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Italian Navy officer sentenced to 29 years in prison for espionage in favor of Russia

Italian Navy officer sentenced to 29 years in prison for espionage in favor of Russia Photo: Italian spy sentenced to 29 years in prison (Getty Images)

The military tribunal in Rome has sentenced Italian Navy officer Walter Biot to 29 years and two months in prison for espionage in favor of Russia, reports Corriere della Sera.

In 2021, a military serviceman was arrested while attempting to hand over NATO's classified documents to the Russian Federation in exchange for a reward of 5,000 euros.

According to the investigation, the suspect covertly photographed 106 classified documents using a special smartphone and planned to transfer the SD card to Russian Embassy employee Dmitry Ostroukhov in Italy in exchange for a monetary reward.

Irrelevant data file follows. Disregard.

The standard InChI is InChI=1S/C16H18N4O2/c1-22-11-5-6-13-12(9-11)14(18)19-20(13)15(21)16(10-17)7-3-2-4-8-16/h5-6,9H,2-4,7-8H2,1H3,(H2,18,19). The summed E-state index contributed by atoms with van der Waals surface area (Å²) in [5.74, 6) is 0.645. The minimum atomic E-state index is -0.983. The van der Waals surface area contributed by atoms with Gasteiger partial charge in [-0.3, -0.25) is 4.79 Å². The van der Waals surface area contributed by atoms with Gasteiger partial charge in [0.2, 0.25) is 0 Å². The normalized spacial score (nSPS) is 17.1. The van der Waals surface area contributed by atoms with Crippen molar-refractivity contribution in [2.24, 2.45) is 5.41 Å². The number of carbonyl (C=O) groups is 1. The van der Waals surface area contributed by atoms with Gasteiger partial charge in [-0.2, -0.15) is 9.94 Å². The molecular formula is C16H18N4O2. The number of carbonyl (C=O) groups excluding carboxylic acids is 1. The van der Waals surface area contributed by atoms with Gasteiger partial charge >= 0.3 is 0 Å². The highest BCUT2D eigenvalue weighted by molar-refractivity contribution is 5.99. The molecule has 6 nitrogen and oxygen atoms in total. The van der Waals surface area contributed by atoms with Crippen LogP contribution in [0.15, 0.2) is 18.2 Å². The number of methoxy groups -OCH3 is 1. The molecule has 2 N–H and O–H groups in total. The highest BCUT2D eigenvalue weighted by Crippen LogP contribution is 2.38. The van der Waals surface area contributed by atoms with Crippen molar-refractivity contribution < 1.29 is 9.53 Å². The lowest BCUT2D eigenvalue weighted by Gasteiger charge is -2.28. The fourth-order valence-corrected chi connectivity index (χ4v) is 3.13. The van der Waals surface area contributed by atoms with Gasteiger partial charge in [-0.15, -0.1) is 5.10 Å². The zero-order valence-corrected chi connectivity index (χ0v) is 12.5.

Among the 19 photographed documents from NATO archives, some were labeled "highly confidential," and one was classified as "top secret." Some materials contained information on combating international terrorism, while others highlighted potential weaknesses of the Alliance.

Legal proceedings against Walter Biot

In a separate case heard by the civilian criminal court in January, the Italian officer was sentenced to 20 years of imprisonment. Biotto is accused of espionage, disclosure of information that was supposed to remain secret in the interest of national security, and bribery.

In March 2023, the first-instance military court convicted Biot to 30 years in prison. The prosecution had sought a life sentence.

Pro-Russian spies in European countries

In October 2022, the Norwegian police arrested a Russian spy operating under a fabricated identity at the University of Tromsø. Investigators found that the suspect had forged documents in the name of a Brazilian citizen, although, in reality, he was an agent of Russian intelligence. The university rector did not rule out the possibility that there might be other Russian agents working at the institution.

Additionally, Russia is attempting to recruit some asylum seekers in Finland as spies.

According to Czech intelligence, Russian agents in Europe are active and assisting in circumventing EU sanctions.